Newbery Honor Book
Woodson, Jacqueline. 2007. feathers. New York: G.P. Putnam’s Sons.
In Jacqueline Woodson’s novel feathers, Frannie is a sixth grader who frequently reminds herself of the poem Ms. Johnson read in class. “Hope is the thing with feathers that perches in the soul, and sings the tune– without the words, And never stops at all. “ by Emily Dickinson. Frannie and her friends Samantha, Ray-Ray, Maribel and Trevor are surprised when the new kid in their class is white and he is the only white kid in their school, which is located on the wrong side of the highway. Frannie is concerned about her mother’s pregnancy, her brother’s deafness and how her friends react and try to understand racism, class, segregation, religion, disabilities and hope for better things after segregation is outlawed in the 1970s. Hope is a thing that should have feathers becomes Frannie’s strong hold throughout the entire story as she begins to see things in a new light.
feathers by Jacqueline Woodson would fall in the Contemporary Realistic Fiction genre, but I also read a review that said it was historical fiction. After so many years most Contemporary Realistic Fiction does become historical when it is set in a specific time period. This novel is set amid the racial upheavals of the 1970s and tells the story of several black friends, their school, home and church life, and the effects it has on them when a white boy, the Jesus Boy, is enrolled at their school. Woodson covers the Contemporary Realistic Fiction Subtopics of self, family and friends. This is a slice-of-life novel that is built upon events that are true to life. The characters are very real. Frannie as the central character tries to keep her friendships intact as things change around her. Trevor is a bully and would love to fight the Jesus Boy. The Jesus Boy is calm and self assured; he promotes anti-violence. Samantha worries about her loss of faith and Frannie’s family worries about her brother’s future and his deafness. The theme for feathers would be one of personal growth and understanding the world and those around you and how everything and everyone changes. Ms Woodson’s style of writing is very lyrical and poetic. She uses symbolism and figurative language that helps the story progress, and keeps the story real and believable. Ms. Woodson is African American and her race gave her an insight into the culture of pre-teen African Americans and the changes about race in the 1970s. Ms. Woodson allows Frannie to be the protagonist in feathers and Frannie does a great job of solving most of the problems that face her group of friends.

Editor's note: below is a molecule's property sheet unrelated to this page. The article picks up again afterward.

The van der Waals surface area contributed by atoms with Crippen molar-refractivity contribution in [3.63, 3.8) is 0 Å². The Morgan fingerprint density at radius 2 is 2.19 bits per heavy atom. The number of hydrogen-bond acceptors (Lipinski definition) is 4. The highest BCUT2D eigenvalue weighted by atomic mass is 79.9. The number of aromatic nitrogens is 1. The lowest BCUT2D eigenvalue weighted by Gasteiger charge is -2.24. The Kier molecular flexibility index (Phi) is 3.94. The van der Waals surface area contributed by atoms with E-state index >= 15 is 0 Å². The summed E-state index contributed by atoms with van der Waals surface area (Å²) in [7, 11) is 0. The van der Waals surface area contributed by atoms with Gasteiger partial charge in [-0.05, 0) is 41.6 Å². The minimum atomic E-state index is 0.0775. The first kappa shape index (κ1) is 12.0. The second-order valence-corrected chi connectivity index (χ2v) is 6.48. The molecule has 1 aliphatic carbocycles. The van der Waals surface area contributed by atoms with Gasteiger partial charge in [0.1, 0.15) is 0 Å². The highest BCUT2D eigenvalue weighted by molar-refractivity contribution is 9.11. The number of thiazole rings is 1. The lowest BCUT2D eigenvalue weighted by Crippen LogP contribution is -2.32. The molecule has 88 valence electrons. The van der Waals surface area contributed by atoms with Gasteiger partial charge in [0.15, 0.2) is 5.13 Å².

There are no illustrations in this book, but the book jacket is simple and eloquent, with a single yellow feather floating on a pale blue background with snowflakes. This is in keeping with the setting of the book in the Winter of 1971 and the title feathers.
Newbery Honor Book
From Barnes & Noble
“Hope is the thing with feathers / that perches in the soul.” Frannie, this novel’s 16-year-old narrator, lives with a sweet sense of expectation, a feeling nurtured in her loving home. But even the purest hope does not always materialize. When a white boy nicknamed Jesus Boy joins her previously all-black class, Frannie and one of her friends start to believe that he might indeed be special. An unexpected occurrence snaps them back to reality. Carefully nuanced portrayals and a sensitive look racial segregation, prejudice, and religious faith by a Coretta Scott King Award-winning author.”
“The narrator of Woodson’s 2008 Newbery Honor title is fascinated with Emily Dickinson’s famous couplet “Hope is the thing with feathers/ that perches in the soul.” Frannie grapples with its meaning, especially after a white student joins her all-black sixth-grade classroom. Trevor, the classroom bully, nicknames him “Jesus Boy,” because he is “pale and his hair [is] long.” Frannie’s best friend, a preacher’s daughter, suggests that the new boy truly could be Jesus (“If there was a world for Jesus to need to walk back into, wouldn’t this one be it?”). Set in 1971, the book raises important questions about religion and racial segregation, as well as issues surrounding the hearing-impaired (Frannie’s brother is deaf). Johnson, who also voiced Woodson’s Hush, sensitively renders Frannie’s narration, and her slow delivery affords listeners the opportunity to fully experience Frannie’s keen perceptions. Subtle changes in inflections distinguish the many characters’ voices in a skillful performance that enlarges the book’s already wide appeal.”
Introduce a discussion about the 1970s. How were race relations in America at this time?
Were the classes of people decided by income, skin color, and religion?
Discuss living in a poor area in a city where crime was prevalent.
Ask would it be difficult to move away to an area and be the only person of your color or religion?
Contrast and compare how African Americans were treated in the 1970s and today.
How are those with disabilities being treated today in America?
Woodson, Jacqueline. 2010. After Tupac and D Foster. New York: Speak. ISBN 9780142413999
Stead, Rebecca. 2010. When You Reach Me. New York: Yearling.
Appelt, Kathi. 2010. The Underneath. New York: Atheneum Books for Young Readers.